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Peeling away the porch . . . .

The boards are tough and tenacious – we finally had to hook up a rope and pull the remaining porch structure down.  It didn’t help that a currant bush loaded with spiky thorns was standing in the way!

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Salvage pile . . . .

A pile of boards literally full of nails grows on the side.  I love old wood and will find some way to recycle most of it, similar to what we did with Granny’s old poultry shed.  Much of that salvage went on the old horse barn we restored last spring and appears to be holding up well.  The age, color and character blend well with the existing structure and the whole appears to have been standing forever, except for a few new boards that had to be added.

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This old house . . . .

What stories could be told of the lives herein from 1922 until about 1940 when the family relocated.  They could survive the depression in the thirties, but not the dry years that brought no rain.  When the reservoir that irrigated the garden and two wells that furnished a little domestic water dried up, it was time to move on.

What I have trouble understanding is why, after moving the sturdy log structure from Nine Mile, my grandparents didn’t restore and live in it when they retired, sold the Telephone Store in Kaycee, and moved to the ranch. They purchased a new mobile home, incurring far greater expense than it likely would have cost to restore the old cabin to its former glory.  When it was relocated in the late 1950’s, it was still in very good condition.  Oh well, it was an opportunity lost that makes me sad.  I must do something to save what I can of the remains.

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Sam Ullery’s homestead house . . . .

This little cottage was relocated at the same time as the log house.  We used it as a bunkhouse for a string of hired hands and then for storage.  Restoration is detailed in a previous blog post, and not a day goes by that I don’t look upon this little house and feel glad that I saved it.

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Clara, granddaughter Janet and Sam, circa 1922 . . . .

Little house on the prairie.

R.I.P., Rosie

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“I’ll just have a little nap” . . . .

A little dog came into my life one winter day, and soon came to be my best friend, protector, and daily shadow.  She was fearsome, and stood her ground when a vet-tech brought her into my home in Laramie.  She was wet from a bath and it was February.  I remember going for a towel to dry her and gave her a good rub to reduce her shivering. A friend’s big dog (about 10 times her size as a 4-month-old puppy) tried to offer a friendly sniff and she bristled and barked, approaching the much larger dog in an aggressive stance that said, “don’t mess with me!”  I had no need of a dog and tried to convince the kindly vet-tech that, although this little dog desperately needed a home, I was much too busy to get involved with owning a dog.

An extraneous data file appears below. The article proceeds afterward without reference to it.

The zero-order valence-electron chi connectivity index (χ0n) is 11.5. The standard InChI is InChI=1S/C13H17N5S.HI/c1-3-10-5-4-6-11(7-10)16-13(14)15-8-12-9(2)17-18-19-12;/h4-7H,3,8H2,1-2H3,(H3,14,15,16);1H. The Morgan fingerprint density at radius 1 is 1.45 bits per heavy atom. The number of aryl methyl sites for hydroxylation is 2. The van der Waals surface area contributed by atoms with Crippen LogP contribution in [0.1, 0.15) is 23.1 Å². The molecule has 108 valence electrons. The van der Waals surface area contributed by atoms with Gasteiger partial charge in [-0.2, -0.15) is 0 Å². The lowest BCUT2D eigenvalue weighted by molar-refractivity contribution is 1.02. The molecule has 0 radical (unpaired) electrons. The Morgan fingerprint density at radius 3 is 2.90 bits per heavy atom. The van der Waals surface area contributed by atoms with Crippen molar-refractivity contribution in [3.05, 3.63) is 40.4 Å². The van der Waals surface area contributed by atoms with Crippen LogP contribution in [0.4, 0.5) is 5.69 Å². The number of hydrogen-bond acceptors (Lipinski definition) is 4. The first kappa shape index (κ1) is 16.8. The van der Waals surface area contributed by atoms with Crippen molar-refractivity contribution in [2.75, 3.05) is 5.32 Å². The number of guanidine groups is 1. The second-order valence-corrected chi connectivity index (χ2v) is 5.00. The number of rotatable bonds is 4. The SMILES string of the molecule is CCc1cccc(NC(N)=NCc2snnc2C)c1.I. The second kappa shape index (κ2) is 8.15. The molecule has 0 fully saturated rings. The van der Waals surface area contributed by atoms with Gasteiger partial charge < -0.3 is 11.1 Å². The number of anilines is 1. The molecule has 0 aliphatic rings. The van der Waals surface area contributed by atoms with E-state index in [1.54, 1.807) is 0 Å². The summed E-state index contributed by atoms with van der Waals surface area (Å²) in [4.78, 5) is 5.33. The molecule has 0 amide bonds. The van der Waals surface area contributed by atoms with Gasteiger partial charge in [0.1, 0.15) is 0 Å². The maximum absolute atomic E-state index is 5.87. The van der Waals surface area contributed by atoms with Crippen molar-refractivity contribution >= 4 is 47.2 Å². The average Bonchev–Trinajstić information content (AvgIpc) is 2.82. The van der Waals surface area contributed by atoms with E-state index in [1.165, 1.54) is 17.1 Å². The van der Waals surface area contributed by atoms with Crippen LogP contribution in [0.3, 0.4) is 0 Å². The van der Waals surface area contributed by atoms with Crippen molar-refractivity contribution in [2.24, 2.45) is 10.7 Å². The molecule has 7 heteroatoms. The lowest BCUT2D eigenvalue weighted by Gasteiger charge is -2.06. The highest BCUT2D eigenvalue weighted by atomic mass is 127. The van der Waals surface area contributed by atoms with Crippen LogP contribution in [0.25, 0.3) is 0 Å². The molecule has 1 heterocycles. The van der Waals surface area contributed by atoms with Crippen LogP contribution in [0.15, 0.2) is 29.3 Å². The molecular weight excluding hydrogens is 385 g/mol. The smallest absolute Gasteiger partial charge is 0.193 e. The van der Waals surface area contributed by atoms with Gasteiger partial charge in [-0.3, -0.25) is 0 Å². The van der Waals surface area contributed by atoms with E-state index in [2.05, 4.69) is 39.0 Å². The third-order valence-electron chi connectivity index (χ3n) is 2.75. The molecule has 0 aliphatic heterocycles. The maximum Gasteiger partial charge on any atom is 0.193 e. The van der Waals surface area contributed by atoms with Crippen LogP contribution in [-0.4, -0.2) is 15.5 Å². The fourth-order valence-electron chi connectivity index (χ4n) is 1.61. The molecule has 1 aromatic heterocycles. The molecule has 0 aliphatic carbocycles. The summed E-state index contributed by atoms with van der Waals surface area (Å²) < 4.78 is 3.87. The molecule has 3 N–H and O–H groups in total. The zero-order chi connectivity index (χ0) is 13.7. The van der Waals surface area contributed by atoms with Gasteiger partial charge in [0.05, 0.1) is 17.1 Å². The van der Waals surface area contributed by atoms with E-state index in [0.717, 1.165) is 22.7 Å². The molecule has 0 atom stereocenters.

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“I know this is TuTu’s throne, but I can fit!” . . . .

Sooooo, ten years later I am left with trying to figure out how to fill the hole left in my life by the loss of this little dog, who I named Rosie (my mother’s nickname) and came to love dearly.  She died after a four-day struggle with what we can only surmise was due to ingesting something poisonous or toxic.  We are still puzzling over what it could be–a dead animal carcass?  The vet said that can cause botulism but Rosie’s symptoms would have been more severe immediately.  Rat poison?  Again, the vet said they ran a test that ruled out that as a cause.  Fertilizer?  We have none on the premises, having used all we purchased last fall on the lawn.  Our garden fertilizer is kept in a secure place.  A dispenser with Round-up was sitting on the porch where I left it recently, but would have required Rosie to open the handle, depress the pump and drink out of the hose.  Not likely she would have been attracted to the taste or smell even if she could have managed to drink it.

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“A little sun is nice” . . . .

We were on the way home from a trip to Colorado when we got a call from Joyce, our caregiver.  She was alarmed that Rosie was nowhere to be found as she was doing evening chores.  A little dog who for 10 years has always been at the gate or nearby, waiting for the people who matter to her to return, had disappeared.  When we arrived home it was growing dark but we began the search with flashlights.  We called her name, whistled and poked into all the sheds and likely places for her, to no avail.  By 10:00 p.m. we gave up and went to bed.  I did not sleep but tried to imagine why Rosie would have vanished.  And shed a lot of tears.

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“They could make these cat beds a little bigger!”